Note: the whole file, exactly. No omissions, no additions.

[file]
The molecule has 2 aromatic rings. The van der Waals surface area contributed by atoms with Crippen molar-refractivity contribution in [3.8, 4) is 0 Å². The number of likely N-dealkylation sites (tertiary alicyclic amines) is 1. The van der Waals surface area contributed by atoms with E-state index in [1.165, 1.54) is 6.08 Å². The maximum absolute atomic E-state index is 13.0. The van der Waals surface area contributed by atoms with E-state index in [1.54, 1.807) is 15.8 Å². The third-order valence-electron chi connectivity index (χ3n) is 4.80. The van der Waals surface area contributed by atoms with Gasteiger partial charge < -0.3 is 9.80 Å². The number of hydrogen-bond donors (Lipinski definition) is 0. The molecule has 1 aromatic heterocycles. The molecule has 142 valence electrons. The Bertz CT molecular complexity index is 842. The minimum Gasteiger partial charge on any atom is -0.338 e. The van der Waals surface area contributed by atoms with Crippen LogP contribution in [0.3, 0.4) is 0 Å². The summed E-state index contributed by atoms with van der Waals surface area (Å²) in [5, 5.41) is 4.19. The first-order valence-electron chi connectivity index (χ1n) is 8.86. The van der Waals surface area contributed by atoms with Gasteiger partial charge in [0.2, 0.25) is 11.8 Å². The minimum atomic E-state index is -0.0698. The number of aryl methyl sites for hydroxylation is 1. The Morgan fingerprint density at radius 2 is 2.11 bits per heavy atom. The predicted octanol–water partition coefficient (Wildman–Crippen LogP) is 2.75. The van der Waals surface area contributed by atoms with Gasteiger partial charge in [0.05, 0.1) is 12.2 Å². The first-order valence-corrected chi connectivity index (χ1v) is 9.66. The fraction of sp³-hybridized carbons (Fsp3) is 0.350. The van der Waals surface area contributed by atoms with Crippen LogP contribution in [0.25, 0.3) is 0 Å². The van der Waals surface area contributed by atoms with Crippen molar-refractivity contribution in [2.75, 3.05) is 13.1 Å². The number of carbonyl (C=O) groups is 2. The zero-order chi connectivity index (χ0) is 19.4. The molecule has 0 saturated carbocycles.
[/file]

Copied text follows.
The molecule has 2 aromatic rings. The van der Waals surface area contributed by atoms with Crippen molar-refractivity contribution in [3.8, 4) is 0 Å². The number of likely N-dealkylation sites (tertiary alicyclic amines) is 1. The van der Waals surface area contributed by atoms with E-state index in [1.165, 1.54) is 6.08 Å². The maximum absolute atomic E-state index is 13.0. The van der Waals surface area contributed by atoms with E-state index in [1.54, 1.807) is 15.8 Å². The third-order valence-electron chi connectivity index (χ3n) is 4.80. The van der Waals surface area contributed by atoms with Gasteiger partial charge < -0.3 is 9.80 Å². The number of hydrogen-bond donors (Lipinski definition) is 0. The molecule has 1 aromatic heterocycles. The molecule has 142 valence electrons. The Bertz CT molecular complexity index is 842. The minimum Gasteiger partial charge on any atom is -0.338 e. The van der Waals surface area contributed by atoms with Crippen LogP contribution in [0.3, 0.4) is 0 Å². The summed E-state index contributed by atoms with van der Waals surface area (Å²) in [5, 5.41) is 4.19. The first-order valence-electron chi connectivity index (χ1n) is 8.86. The van der Waals surface area contributed by atoms with Gasteiger partial charge in [0.2, 0.25) is 11.8 Å². The minimum atomic E-state index is -0.0698. The number of aryl methyl sites for hydroxylation is 1. The Morgan fingerprint density at radius 2 is 2.11 bits per heavy atom. The predicted octanol–water partition coefficient (Wildman–Crippen LogP) is 2.75. The van der Waals surface area contributed by atoms with Gasteiger partial charge in [0.05, 0.1) is 12.2 Å². The first-order valence-corrected chi connectivity index (χ1v) is 9.66. The fraction of sp³-hybridized carbons (Fsp3) is 0.350. The van der Waals surface area contributed by atoms with Crippen LogP contribution in [0.25, 0.3) is 0 Å². The van der Waals surface area contributed by atoms with Crippen molar-refractivity contribution in [2.75, 3.05) is 13.1 Å². The number of carbonyl (C=O) groups is 2. The zero-order chi connectivity index (χ0) is 19.4. The molecule has 0 saturated carbocycles.